Don’t be afraid. It’s so easy to read. But do we remember this when we’re leading our day-to-day lives, and something happens where we had a planned trajectory for our lives... and it seems that God’s trajectory is entirely different from what you had planned? It’s no coincidence these words come to us in this season of Christ’s arrival. A child who comes to change everything. A child whose arrival is to redeem and restore a broken world. This is actually scary stuff. How can we not be afraid when we’re living in a stance of waiting and anticipation and when so much in the world around us is in turmoil? Hoping for divisions and fractures to be repaired, waiting and hoping for restoration in the nation, in the world. Especially wanting peace to reign upon this world where there is desperate need.
I’ve wondered what the Gospel of Christmas Eve has to say to us, especially when our plans and expectations we had for ourselves and the world do not coincide with God’s plans? What happens, when our trajectory isn’t what God intended? What happens when the plans you made... don’t happen? There’s fear, anxiety. Have you had them, fears and anxieties? Let me make a gross assumption: you’ve had them. During times when we don’t know what’s coming next? When you’ve had plans that you’ve made, determined and resolved where your life was going to go... just like shepherds tending their flock in a field late one evening? Just like Joseph resolved to quietly dismiss a pregnant Mary?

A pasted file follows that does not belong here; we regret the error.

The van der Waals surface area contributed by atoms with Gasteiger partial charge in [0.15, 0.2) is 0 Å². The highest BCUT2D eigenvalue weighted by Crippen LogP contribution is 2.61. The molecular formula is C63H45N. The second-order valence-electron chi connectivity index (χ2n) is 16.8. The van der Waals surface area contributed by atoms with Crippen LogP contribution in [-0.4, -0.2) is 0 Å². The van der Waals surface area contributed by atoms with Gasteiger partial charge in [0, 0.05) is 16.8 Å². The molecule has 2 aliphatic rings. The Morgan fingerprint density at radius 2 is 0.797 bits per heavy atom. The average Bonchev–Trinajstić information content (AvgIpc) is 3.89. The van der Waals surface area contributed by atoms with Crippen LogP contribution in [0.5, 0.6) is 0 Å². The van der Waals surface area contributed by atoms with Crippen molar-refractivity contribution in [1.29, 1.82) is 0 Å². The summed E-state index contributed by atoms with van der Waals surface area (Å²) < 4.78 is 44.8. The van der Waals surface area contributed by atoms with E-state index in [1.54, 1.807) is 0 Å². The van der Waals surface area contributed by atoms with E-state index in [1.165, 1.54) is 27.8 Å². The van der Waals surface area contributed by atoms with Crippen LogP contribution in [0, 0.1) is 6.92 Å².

I think of Luke 2 being a call story. Not just for the shepherds to see God made flesh, but also for us to respond to God born in our midst. Like any call story, there is an individual who had plans, or was supposed to live out stereotypical expectations. Moses. Jeremiah. Jonah. Paul. Mary. The shepherds. Us. Then a messenger, an angel of the Lord, or even God’s own self comes to set a new path; a different path; a faithful path. There’s resistance and struggle. Why me God? How can this be? No, I am not worthy because I am not filled with holy words. No God, I had different plans for what I wanted for my life.
I am afraid.